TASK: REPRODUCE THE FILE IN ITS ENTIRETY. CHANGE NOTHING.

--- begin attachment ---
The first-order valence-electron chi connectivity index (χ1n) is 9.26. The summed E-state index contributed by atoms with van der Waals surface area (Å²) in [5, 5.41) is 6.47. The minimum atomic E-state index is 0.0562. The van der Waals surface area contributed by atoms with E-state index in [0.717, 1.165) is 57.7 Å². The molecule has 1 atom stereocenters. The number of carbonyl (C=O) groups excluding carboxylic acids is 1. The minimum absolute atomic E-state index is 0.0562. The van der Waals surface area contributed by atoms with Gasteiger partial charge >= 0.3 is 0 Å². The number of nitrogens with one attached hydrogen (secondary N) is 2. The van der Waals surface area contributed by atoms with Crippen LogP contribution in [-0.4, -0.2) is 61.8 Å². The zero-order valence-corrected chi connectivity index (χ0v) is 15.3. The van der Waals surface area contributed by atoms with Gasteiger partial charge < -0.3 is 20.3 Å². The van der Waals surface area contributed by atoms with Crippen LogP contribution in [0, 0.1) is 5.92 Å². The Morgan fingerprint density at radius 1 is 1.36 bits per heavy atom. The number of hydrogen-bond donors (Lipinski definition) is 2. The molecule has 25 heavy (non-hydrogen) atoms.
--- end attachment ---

The first-order valence-electron chi connectivity index (χ1n) is 9.26. The summed E-state index contributed by atoms with van der Waals surface area (Å²) in [5, 5.41) is 6.47. The minimum atomic E-state index is 0.0562. The van der Waals surface area contributed by atoms with E-state index in [0.717, 1.165) is 57.7 Å². The molecule has 1 atom stereocenters. The number of carbonyl (C=O) groups excluding carboxylic acids is 1. The minimum absolute atomic E-state index is 0.0562. The van der Waals surface area contributed by atoms with Gasteiger partial charge >= 0.3 is 0 Å². The number of nitrogens with one attached hydrogen (secondary N) is 2. The van der Waals surface area contributed by atoms with Crippen LogP contribution in [-0.4, -0.2) is 61.8 Å². The zero-order valence-corrected chi connectivity index (χ0v) is 15.3. The van der Waals surface area contributed by atoms with Gasteiger partial charge < -0.3 is 20.3 Å². The van der Waals surface area contributed by atoms with Crippen LogP contribution in [0, 0.1) is 5.92 Å². The Morgan fingerprint density at radius 1 is 1.36 bits per heavy atom. The number of hydrogen-bond donors (Lipinski definition) is 2. The molecule has 25 heavy (non-hydrogen) atoms.